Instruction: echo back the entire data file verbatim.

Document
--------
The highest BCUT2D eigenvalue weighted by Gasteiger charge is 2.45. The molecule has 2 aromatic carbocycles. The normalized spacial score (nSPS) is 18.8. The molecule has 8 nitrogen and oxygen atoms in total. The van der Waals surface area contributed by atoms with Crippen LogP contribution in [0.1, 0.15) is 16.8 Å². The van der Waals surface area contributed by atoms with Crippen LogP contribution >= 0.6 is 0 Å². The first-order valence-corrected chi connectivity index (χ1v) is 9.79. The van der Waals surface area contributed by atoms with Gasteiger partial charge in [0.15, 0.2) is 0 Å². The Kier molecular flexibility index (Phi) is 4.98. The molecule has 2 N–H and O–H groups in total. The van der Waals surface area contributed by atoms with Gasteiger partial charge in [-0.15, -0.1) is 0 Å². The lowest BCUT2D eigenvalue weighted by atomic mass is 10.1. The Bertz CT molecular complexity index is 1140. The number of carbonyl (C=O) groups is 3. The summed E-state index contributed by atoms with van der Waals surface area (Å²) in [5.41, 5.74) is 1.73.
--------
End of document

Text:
The highest BCUT2D eigenvalue weighted by Gasteiger charge is 2.45. The molecule has 2 aromatic carbocycles. The normalized spacial score (nSPS) is 18.8. The molecule has 8 nitrogen and oxygen atoms in total. The van der Waals surface area contributed by atoms with Crippen LogP contribution in [0.1, 0.15) is 16.8 Å². The van der Waals surface area contributed by atoms with Crippen LogP contribution >= 0.6 is 0 Å². The first-order valence-corrected chi connectivity index (χ1v) is 9.79. The van der Waals surface area contributed by atoms with Gasteiger partial charge in [0.15, 0.2) is 0 Å². The Kier molecular flexibility index (Phi) is 4.98. The molecule has 2 N–H and O–H groups in total. The van der Waals surface area contributed by atoms with Gasteiger partial charge in [-0.15, -0.1) is 0 Å². The lowest BCUT2D eigenvalue weighted by atomic mass is 10.1. The Bertz CT molecular complexity index is 1140. The number of carbonyl (C=O) groups is 3. The summed E-state index contributed by atoms with van der Waals surface area (Å²) in [5.41, 5.74) is 1.73.